An “embarrassing verbal slip” during an important speech is what ultimately prompted writer Linda Hutcheon to explore the topic of Rhetoric and Competition. The prominence of the things we say in relation to how we act in the academic fields of our society is the building blocks of the thinking that allowed for this piece of writing to form. Essentially, author Linda Hutcheon strongly believes that academic discourse in our present day has become extremely wolfish, in the sense that it is a constant battle between people in various academic fields. She believes that the goal shouldn’t be to use rhetoric in order to attack someone else’s perspective, but rather to delete this idea of enmity in our daily discourse and constructively present arguments in order to gain new perspectives.
“Why do we believe in Competition? A historical-sociological view of competition as an institutionalized modern imagery” by Tobias Werron, “The Myths of Independence and Competition” by Mary Catherine Bateson, and “Rhetoric and Competition” by Linda Hutcheon all essentially explore the concept of competition through a modern, present-day context. The first piece by Werron differs from the other two pieces as it is a research article which doesn’t provide the opinions of the author, but rather provides an abundance of empirical research for the argument. Whereas, the other two pieces use first person text in order to proclaim their opinions while simultaneously attempting to convince their audience that their perspective is valid through anecdotes, critical analysis, and criticisms of the modern academic system and the world.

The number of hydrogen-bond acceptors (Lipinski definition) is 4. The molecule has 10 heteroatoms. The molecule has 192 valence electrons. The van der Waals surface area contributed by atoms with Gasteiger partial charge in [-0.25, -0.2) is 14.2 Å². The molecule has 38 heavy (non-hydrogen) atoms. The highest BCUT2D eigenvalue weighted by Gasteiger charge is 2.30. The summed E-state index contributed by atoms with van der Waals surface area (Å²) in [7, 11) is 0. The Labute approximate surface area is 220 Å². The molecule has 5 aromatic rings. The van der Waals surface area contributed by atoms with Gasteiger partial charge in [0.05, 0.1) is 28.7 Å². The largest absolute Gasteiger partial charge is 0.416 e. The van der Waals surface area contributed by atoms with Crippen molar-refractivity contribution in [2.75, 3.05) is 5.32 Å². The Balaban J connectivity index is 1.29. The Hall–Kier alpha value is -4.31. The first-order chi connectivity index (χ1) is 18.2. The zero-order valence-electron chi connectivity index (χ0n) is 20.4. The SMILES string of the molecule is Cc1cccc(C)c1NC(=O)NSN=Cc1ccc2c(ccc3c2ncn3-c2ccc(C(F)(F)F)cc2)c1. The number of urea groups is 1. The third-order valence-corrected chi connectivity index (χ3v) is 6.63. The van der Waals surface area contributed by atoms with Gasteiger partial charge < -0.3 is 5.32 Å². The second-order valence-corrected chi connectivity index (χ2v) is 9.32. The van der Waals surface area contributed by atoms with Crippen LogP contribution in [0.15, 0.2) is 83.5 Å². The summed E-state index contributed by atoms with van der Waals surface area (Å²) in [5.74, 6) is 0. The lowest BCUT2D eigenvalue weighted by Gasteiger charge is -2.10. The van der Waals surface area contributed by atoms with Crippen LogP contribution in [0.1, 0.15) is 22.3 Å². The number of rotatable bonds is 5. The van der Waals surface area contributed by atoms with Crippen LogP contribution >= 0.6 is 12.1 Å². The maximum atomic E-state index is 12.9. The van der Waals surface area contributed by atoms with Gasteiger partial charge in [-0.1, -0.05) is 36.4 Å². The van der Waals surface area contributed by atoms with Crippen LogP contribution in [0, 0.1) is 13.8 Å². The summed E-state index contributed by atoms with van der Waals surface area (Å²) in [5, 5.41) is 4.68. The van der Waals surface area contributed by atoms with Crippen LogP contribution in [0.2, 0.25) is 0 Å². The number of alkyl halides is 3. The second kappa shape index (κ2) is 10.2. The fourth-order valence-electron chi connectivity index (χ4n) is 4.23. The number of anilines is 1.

Critical thinking is seen as a highly approved value in our present academic scene, but according to Linda Hutcheon, critical thinking is wrongly used as a means to oppose and demolish someone else’s point of view and work towards proving them wrong. I find that this connects to a concept that we talk about often in Political Science lectures–binary thinking. In our societies all too often, we tend to look at things in extremes. One example of this is the idea of having a Political Left and Right. When we critically think in classrooms, we often believe that we must disagree with the perspective of the speaker/writer using as much conviction as possible, but perhaps our analysis may be more sophisticated if we are able to recognize that the possibility of a third perspective exists.
This touches back on the concept of collaboration over competition. Essentially, my opinion does not differ much from the writer, as I believe knowledge comes from the sharing of ideas and thoughts, and not from verbal attacks and “sustained counter arguments aimed, it appeared, at undoing the entire edifice of the speaker’s argument.” (Hutcheon). When thinking about this concept, I remember our very first ASTU class in which we discussed the question “Is an argument a fight? (Is an argument always competitive?).” The conclusion that we arrived at by the end of the class was that an argument is not necessarily the same as a fight, as arguments don’t need to be competitive but can rather be a display of facts and valid information that could provide a contrast against the argument exhibited by the speaker/writer. This conclusion is highly supported by Hutcheon’s piece.
In conclusion, I think the authentic meaning of competition throughout history has been lost. The statement “No competition means no progress,” by Hutcheon is something I agree with if we were to define and act as if competition were a critical and constructive display of counter opinions, and not as attacks to the argument presented by the speaker/writer.